Huawei recently unveiled the Nova 3 in India, an affordable flagship priced at Rs. 34,999, adding a new contender to the likes of the OnePlus 6, the Asus ZenFone 5Z and the Honor 10. Much like the other affordable flagships in the market today, the new Huawei Nova 3 packs in top-of-the-line specifications at a relatively affordable price, making it a compelling competitor in the race to take the crown for the best affordable flagship. But does the flagship hardware included in the device actually live up to the company’s hype? Or is it just another wannabe flagship killer that’s trying to get a piece of OnePlus’ market in the country? If you’re been asking these questions yourself, then you’ve come to the right place, as here we’ll be taking an in-depth look at the Huawei Nova 3 to find out if Huawei’s claims have any substance or if it’s just marketing mumbo-jumbo to mislead the consumers.
Huawei Nova 3 Specifications
Being an affordable flagship, the Huawei Nova 3 packs in top-of-the-line hardware to deliver the best performance, while cutting corners in a few areas which aren’t as essential to the average consumer. Let’s take a look at the hardware specifications of the Huawei Nova 3, before we move on to the review:
|Display||6.3-inch 2340x1080p IPS LCD|
|Processor||Hisilicon Kirin 970|
|Primary Camera||16MP f/1.8 + 24MP f/1.8 (monochrome)|
|Secondary Camera||24MP f/2.0 + 2MP|
|Operating System||EMUI 8.2.0 based on Android 8.1 Oreo|
|Dimensions & Weight||157 x 73.7 x 7.3 mm, 166gm|
What’s In the Box
For the purpose of this review, we received the Iris Purple variant of the Huawei Nova 3 that comes in a minimal white box that has the device’s name written up front. Inside the box, Huawei has included the regular set of accessories, including:
- 9V/2A charging brick
- USB Type-A to USB Type-C cable
- Clear case
- SIM ejector tool
Design and Build Quality
Much like all other modern flagships the Huawei Nova 3 has a glass sandwich design, with the metal frame sandwiched between glass on both the front and back of the device. The front of the device looks like practically every other smartphone released in 2018, with an 19.5:9 bezel-less display and the familiar notch up top, which houses the earpiece, the dual front-facing cameras, an LED indicator neatly tucked within the earpiece and an IR emitter for improved face unlocking capabilities.
On the back, the glass has a shimmery dual-tone finish that changes colors depending on the angle at which you look at the device. Personally, I found it a bit tacky as it isn’t as subtle as the finish found on Huawei’s flagship P20 Pro, but a number of people around the office liked it as it made the device stand out. Bang in the center of the back lies the circular fingerprint sensor, with the vertically oriented dual camera setup placed on the top right corner, along with an LED flash underneath.
Both the power button and the volume rocker reside in a comfortable position on the right edge of the device, with the power button sporting a slight texture which will allow you to differentiate it from the volume rocker. The buttons are made up of metal and have a great tactile feel which gives the device a really premium feel.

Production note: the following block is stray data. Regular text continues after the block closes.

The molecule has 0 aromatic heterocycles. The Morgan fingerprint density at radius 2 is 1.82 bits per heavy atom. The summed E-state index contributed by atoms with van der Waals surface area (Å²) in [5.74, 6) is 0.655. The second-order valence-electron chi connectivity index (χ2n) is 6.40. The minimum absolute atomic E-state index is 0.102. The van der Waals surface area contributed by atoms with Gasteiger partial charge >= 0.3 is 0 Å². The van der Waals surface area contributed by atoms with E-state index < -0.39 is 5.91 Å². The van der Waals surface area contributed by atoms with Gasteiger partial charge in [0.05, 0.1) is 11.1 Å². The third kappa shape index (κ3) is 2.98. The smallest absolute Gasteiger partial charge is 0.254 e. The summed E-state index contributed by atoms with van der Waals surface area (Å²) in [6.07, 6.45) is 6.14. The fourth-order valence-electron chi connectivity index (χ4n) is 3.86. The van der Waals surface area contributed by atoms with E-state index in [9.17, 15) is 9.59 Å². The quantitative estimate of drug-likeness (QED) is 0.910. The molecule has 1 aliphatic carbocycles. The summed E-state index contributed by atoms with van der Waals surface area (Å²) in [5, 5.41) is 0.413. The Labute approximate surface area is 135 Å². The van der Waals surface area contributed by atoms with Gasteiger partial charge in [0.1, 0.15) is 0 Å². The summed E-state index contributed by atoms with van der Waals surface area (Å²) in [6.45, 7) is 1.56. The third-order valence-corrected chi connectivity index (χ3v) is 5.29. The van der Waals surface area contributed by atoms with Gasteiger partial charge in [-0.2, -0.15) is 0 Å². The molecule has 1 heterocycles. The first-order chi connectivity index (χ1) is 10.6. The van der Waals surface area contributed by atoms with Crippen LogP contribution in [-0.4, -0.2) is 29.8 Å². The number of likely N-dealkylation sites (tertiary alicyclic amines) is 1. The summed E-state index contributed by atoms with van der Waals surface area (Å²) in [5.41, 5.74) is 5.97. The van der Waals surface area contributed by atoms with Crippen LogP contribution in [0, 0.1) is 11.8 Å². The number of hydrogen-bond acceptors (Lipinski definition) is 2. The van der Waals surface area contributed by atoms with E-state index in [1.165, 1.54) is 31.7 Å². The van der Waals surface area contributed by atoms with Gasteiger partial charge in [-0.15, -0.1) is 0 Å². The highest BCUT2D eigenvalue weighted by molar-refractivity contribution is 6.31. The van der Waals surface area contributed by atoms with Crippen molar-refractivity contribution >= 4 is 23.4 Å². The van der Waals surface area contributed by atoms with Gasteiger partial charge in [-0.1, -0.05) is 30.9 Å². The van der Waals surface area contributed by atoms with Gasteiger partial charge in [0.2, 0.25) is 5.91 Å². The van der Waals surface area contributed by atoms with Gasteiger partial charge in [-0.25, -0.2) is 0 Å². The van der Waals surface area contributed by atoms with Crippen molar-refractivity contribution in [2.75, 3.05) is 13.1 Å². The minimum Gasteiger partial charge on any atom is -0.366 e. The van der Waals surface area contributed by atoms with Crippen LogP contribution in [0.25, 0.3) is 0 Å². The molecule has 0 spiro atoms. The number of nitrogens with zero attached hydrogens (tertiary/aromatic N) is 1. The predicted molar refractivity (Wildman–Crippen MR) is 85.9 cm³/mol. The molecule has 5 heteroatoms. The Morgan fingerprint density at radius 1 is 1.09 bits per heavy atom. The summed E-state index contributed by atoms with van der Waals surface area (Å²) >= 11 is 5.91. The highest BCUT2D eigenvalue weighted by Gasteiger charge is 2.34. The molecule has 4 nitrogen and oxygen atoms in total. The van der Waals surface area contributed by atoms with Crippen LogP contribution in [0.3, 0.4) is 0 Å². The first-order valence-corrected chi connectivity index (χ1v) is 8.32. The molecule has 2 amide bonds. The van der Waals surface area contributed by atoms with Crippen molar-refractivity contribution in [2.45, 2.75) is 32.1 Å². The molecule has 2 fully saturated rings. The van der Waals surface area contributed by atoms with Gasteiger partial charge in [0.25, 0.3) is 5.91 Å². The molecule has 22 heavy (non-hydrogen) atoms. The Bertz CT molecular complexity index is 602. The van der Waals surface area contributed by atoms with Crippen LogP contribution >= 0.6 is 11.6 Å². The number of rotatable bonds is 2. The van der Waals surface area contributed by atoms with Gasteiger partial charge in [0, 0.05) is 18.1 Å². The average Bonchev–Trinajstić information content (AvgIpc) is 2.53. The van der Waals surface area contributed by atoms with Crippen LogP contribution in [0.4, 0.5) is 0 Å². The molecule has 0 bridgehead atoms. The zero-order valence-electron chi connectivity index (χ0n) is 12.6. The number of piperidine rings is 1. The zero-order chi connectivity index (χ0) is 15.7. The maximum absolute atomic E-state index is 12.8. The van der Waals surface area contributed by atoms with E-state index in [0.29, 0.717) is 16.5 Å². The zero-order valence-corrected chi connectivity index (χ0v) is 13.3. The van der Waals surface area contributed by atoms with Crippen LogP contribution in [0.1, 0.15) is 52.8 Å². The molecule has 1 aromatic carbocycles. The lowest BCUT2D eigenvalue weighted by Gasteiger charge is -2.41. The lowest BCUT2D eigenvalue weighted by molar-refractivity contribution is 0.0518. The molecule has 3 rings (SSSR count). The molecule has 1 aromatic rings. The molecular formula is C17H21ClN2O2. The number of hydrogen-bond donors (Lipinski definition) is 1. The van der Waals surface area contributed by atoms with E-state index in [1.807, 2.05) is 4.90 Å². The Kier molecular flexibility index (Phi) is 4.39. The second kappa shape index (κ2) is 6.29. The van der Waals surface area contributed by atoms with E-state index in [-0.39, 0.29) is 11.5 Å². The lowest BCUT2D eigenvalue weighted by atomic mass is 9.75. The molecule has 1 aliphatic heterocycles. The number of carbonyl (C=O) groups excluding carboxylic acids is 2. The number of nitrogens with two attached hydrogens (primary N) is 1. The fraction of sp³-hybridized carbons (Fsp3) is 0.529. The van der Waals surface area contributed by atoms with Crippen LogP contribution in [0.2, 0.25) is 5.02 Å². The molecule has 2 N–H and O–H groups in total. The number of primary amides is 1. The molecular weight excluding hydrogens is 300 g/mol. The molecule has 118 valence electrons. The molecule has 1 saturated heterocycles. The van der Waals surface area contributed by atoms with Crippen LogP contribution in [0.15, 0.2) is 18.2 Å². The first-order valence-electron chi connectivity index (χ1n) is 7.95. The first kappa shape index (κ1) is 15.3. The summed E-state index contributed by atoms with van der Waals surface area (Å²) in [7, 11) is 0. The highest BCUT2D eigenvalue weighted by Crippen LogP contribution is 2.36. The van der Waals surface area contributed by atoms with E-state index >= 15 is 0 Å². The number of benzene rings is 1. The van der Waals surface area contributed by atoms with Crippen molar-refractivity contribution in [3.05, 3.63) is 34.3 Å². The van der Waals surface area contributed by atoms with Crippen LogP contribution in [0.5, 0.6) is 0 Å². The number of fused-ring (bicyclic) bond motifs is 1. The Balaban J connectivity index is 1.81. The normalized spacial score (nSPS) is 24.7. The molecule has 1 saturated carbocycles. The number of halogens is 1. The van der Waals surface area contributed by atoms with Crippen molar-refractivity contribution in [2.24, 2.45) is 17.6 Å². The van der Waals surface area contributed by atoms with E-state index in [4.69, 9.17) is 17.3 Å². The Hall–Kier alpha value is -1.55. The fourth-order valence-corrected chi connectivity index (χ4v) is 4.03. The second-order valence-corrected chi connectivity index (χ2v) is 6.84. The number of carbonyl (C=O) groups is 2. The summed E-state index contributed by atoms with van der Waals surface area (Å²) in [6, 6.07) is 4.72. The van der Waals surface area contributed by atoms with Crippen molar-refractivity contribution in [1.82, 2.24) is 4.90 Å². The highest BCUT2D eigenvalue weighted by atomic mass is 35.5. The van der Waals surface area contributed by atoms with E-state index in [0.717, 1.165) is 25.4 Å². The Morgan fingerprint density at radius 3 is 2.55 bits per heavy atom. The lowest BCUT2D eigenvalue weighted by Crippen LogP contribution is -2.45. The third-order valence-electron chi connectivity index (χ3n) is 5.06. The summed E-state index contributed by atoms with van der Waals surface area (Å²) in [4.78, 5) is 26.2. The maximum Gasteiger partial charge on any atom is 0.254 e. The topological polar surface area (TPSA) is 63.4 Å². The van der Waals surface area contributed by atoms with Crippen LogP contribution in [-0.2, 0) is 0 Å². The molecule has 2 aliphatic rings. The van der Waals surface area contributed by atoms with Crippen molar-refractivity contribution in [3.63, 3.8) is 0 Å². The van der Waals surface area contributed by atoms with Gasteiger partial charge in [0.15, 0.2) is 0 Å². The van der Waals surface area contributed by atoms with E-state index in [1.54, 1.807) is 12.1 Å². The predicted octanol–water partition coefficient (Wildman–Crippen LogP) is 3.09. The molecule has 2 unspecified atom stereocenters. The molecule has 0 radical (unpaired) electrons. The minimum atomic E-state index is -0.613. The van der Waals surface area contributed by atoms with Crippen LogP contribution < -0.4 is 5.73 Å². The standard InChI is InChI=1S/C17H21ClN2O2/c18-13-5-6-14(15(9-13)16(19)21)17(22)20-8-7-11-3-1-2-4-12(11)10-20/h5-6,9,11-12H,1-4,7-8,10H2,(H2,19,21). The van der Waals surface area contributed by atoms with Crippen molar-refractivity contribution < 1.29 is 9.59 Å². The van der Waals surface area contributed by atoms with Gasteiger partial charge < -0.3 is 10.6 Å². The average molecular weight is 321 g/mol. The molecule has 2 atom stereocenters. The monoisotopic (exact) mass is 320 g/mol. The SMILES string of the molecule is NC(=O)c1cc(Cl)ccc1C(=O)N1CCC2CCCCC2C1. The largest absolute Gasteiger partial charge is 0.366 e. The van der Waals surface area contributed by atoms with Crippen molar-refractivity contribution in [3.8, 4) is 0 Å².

Up on top, the device just has a tiny hole for the secondary microphone, while the SIM card slot resides on the left edge of the device. The Nova 3 includes a hybrid dual-SIM tray which will allow users to either install two SIM cards or one SIM card and a micro-USB card for expansion.
The bottom edge of the device houses a single speaker, the primary microphone, a USB Type-C port for charging and data syncing, and a 3.5mm headphone jack. The Huawei Nova 3 has a very modern design and premium build quality, befitting any flagship device launched in 2018. It’s only shortcoming is that it’s extremely slippery, but that can be easily solved by slapping on a case or a skin, which you’d probably do as soon as you get the device.
The Huawei Nova 3 sports a 6.3-inch IPS LCD display with a resolution of 2340×1080 pixels, giving it an aspect ratio of 19.5:9. At first, I was disappointed that the device didn’t include an OLED display, but upon using it for a couple of days I realized that it wasn’t all that bad. The display can get fairly bright, aiding in sunlight visibility, and it looks quite vibrant out of the box. In case you don’t like the default color profile, Huawei also gives you the option to customize it according to your personal preference through the color mode and temperature settings in the display menu.
One minor flaw that I found with the display is that the area around the notch is slightly darker than the rest of the display, possibly because the backlight can’t reach the edges properly. However, I got used to that in no time and it wasn’t a major hinderance in any way. While I wish Huawei would have included an OLED panel on the Nova 3, the included LCD isn’t all that bad and if you haven’t used a smartphone with an OLED display before, you won’t have any problems adjusting to the lower contrast ratio.
Speakers and Audio
The single bottom firing speaker on the Nova 3 isn’t all that loud and it can get easily muffled while using the phone in the landscape mode. It’s not bad, per se, but it isn’t good either and I’ve definitely heard better smartphone speakers before. I wish Huawei had placed the speaker in a different location or included a better speaker unit, which would have greatly improved the phone’s overall sound output.